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Crocheting, knitting will be celebrated at Fergus Fibre Festival later this month

Fergus Fibre Festival will be held on May 28 from 9 a.m. until 4 p.m. on a closed-off St. Andrew Street and will have 32 vendors, food trucks and expert demonstrations
Miranda Holmes in her Fergus shop, String Theory Yarn Shop.

FERGUS – St. Andrew Street between Tower Street South and St. David Street will be closed off for a spuntastic day of the Fergus Fibre Festival later this month.

From 9 a.m. until 4 p.m. on Saturday, May 28, the Fergus Fibre Festival will have around 32 vendors that will sell farm yarns, rovings, fleeces, indie dyed yarns. There will also be fibre animals such as sheeps, alpabas, and angora rabbit as well as three food trucks, and four exhibitors such as bobbin lace makers, rug hookers, and embroiderers.

“I love fibre festivals. I'm not able to attend them at the moment because I have my yarn store to run. So, I wanted to bring the festival to me and I wanted to be able to contribute something to the economics success and the tourism in Fergus,” explained Miranda Holmes, co-founder of the Fergus Fibre Festival and owner of String Theory yarn shop, in an interview. 

“Making things out of any type of yarn is called slow fashion and as you know fast fashion is very harmful to our environment. Slow fashion is not only when you get an extremely high quality garment, no matter what it's made of, whether it's acrylic or cotton or wool, but it's something that's going to last a long time. So, this fibre festival will bring the wool industry to more people that will attract slow fashion.”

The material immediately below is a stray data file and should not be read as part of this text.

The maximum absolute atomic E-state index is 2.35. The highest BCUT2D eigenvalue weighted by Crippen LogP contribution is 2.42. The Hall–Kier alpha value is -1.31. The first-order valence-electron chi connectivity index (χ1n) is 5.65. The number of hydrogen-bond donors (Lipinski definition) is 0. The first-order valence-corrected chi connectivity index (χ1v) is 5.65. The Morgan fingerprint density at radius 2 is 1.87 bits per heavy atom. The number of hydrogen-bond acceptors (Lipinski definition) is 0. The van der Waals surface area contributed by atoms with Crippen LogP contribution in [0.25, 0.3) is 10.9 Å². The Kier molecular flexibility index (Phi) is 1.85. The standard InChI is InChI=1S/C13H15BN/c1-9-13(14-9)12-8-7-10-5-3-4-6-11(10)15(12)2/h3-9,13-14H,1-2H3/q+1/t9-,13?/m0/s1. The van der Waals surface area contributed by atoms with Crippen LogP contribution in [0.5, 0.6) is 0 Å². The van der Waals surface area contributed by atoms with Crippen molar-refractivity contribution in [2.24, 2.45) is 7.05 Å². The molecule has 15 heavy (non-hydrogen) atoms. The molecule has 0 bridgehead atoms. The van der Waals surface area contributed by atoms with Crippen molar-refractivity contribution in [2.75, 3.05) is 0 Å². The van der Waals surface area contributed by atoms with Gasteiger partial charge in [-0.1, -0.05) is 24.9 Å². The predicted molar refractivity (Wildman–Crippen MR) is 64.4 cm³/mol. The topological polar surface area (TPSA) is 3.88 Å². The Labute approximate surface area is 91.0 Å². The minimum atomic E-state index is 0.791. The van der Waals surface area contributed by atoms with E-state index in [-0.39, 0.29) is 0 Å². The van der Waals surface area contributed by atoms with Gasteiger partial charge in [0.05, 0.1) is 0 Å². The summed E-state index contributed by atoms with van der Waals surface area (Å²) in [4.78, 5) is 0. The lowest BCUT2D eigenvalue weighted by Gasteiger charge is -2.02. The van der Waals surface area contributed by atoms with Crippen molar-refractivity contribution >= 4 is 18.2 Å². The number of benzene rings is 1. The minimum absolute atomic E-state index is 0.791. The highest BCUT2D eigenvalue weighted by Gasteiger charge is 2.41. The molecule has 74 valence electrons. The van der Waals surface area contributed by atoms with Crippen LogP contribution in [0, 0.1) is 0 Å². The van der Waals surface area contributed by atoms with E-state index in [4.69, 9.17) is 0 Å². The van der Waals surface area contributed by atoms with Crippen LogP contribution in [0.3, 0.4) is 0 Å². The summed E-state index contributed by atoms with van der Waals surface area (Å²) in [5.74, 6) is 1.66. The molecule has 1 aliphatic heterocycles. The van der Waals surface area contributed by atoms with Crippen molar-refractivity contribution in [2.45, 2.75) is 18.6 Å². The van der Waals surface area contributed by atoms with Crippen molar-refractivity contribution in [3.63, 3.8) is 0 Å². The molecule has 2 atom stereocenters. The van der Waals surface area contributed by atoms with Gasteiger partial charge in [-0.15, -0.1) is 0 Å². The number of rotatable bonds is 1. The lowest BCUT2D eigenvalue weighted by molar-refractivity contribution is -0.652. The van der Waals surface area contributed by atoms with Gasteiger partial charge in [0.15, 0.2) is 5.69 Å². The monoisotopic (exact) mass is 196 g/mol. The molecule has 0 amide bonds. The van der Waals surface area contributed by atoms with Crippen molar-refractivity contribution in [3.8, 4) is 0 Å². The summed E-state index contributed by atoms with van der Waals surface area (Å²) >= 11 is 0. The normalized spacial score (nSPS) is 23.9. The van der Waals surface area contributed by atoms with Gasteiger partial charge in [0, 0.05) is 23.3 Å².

Holmes has been crocheting and knitting since she was a teenager and in October 2020 opened her yarn shop to continue pursuing her passion in crafts.

“When it comes to opening a shop, I think you should follow your passion, but you also need to do it in a smart way and make sure that you've done all of your planning; you've got your business plan and all that together as well,” said Holmes. 

Despite the lockdowns and the restrictions, Holmes noted the community of Fergus has been very supportive of her business and helped keep it afloat.

Through her love of wool and desire to give back to the Fergus community, Holmes thought about bringing a fibre festival to her hometown. 

By the end of January 2022, when the Ontario government officially opened many businesses and allowed public gatherings, she and her co-founder of the festival, Andrea Leasing, started getting her permits in order. 

“The first thing I did was approach Centre Wellington council and the BIA and explained to them what I wanted to do,” said Holmes.

“If they seem interested or excited, that's good news, which they were. I got the proper permits I need such as the road closure permit and community vendor permit as well as the letter of acknowledgement from the OPP and the health unit.”

Holmes is hopeful the festival can bring more revenue and drive the economic growth of Centre Wellington especially after all the COVID lockdowns and restrictions. 

“There are some finished items and some interesting things to see plus it’s free admission. Residents can just come in and enjoy the day and buy many yarn products,” she said.

“I just hope we get as many people as possible to come out and have fun and have this festival feel right and get back the excitement in the air again.”


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Angelica Babiera, Local Journalism Initiative reporter

About the Author: Angelica Babiera, Local Journalism Initiative reporter

Angelica Babiera is a Local Journalism Initiative reporter covering Wellington County. The LJI is funded by the Government of Canada
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